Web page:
Wednesday, July 29, 2009

Sydney Downtown and a new South African Friend

The next day, I decided I would spend wandering the city. The interesting parts of Sydney's downtown are spanned by less than two kilometers of walking, and so when I awoke late in the day I took a brief shower and wandered down to Roy's. Roy's is a local pub with free internet and great (if slightly pricey) food. Ignoring the price though, it was enough breakfast for two. For about $12 US I had coffee and the best damn eggs benedict (with really fantastic Ham and perfectly poached eggs) that I've had in ages. After breakfast I headed into the city on Sydney's metro system, which spat me out in the heart of their downtown district on the waterfront.

From there I wandered, through parks and gardens, past fountains with brilliant rainbows made by misty water and minotaurs being defeated by naked greeks. Eventually I wandered my way to the Australian museum, which is a fantastic mix of science and lifestyle evangelism and history and culture.

The museum had some really incredible biology exhibits. One of the more intriguing ones was the skeletons exhibit, which spent a lot of time on the more obscure things about bones that we don't really consider. For example, check out this photo. It turns out that "unhinges it's jaw" is too simple a term to describe what a python does when it swallows food. A better expression might be "explodes it's whole friggin' head"

They also have a great mineral collection (though I think Perth's might be better), a really remarkable exhibit on dinosaurs and Austalian wildlife (ancient and modern), and an amazing exhibit on the indigenous people's of Australia and their struggle with the government over the past 100 years. It even spent a good deal of time talking about the criminal behaviour of the government that resulted in the programs that generated the lost children, which I'd only recently learned about through conversation with my mother. It was a really amazing exhibit.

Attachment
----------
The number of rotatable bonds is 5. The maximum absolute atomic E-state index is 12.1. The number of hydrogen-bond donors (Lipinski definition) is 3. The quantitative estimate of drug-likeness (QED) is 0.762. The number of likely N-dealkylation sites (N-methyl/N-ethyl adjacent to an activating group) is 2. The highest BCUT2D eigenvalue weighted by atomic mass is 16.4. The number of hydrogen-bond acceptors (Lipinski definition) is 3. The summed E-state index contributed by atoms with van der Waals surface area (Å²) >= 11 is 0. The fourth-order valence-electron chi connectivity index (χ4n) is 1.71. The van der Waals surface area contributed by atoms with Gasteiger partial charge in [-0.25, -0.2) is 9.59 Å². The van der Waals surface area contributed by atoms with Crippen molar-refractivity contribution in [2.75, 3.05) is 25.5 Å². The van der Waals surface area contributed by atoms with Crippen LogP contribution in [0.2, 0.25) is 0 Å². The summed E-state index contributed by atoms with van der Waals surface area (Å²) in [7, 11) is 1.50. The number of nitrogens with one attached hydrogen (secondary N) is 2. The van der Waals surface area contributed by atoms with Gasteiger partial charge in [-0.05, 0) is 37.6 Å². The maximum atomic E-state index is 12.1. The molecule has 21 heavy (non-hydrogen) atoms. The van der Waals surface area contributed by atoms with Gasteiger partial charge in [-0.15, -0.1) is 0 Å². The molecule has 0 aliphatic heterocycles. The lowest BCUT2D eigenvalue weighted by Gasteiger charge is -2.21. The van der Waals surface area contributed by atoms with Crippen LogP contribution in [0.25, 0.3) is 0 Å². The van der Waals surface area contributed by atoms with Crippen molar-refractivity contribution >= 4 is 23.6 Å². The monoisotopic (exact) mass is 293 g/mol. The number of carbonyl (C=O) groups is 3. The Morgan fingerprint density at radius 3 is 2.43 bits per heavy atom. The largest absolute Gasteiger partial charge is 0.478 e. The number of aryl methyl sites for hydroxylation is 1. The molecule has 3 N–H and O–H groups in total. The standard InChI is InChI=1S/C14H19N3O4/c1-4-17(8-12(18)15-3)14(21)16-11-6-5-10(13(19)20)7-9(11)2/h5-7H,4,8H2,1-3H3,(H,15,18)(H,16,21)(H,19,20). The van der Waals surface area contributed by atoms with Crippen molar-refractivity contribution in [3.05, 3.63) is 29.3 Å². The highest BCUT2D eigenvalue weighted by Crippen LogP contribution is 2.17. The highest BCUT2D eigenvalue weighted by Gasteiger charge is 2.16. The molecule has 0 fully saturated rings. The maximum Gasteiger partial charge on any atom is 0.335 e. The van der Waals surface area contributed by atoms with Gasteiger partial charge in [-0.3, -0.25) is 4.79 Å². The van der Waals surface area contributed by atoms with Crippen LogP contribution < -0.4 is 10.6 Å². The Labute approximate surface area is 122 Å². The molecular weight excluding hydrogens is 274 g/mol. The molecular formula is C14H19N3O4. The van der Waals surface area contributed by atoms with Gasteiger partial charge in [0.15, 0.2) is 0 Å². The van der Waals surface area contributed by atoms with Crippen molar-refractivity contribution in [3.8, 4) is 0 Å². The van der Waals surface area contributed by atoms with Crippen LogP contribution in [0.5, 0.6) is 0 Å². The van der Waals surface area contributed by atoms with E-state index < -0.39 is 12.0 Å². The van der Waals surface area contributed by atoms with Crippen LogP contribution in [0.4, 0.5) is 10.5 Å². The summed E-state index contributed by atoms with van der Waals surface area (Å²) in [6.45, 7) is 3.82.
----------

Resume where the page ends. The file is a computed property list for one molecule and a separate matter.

The lifestyle evangelism came into play in a very meticulously created exhibit on climate change, and how humans must change their behaviour (by lowering our carbon footprints and transitioning as much as possible to renewable energy based on external sources like tide capture machines, hydroelectric dams and solar energy). It was very carefully worded, explaining how scientists might disagree on timing and severity but were still in the main convinced that the shifts in climate that are coming in the next few hundred years were primarily the result of human actions, and could be reigned in by us exercising restraint. It was actually a pretty cool exhibit, and did a decent job of talking about how we can become more responsible citizens both of our countries and of our planet.

In addition, it made use of some really badass technology that included microprojectors, recycled cardboard alternatives to drywall, and a giant, projector-based touch screen technology which let you play a "lead a country to ecological responsibility" game. Granted, the game was typical liberal bullshit, rewarding you for implementing programs that would waste money and resources, but the system itself was pretty badass, and I must say I'm tempted to build one when I get back home. If only I had time amidst the million other projects I want to start once I knock the dust from my boots and have a little free time again.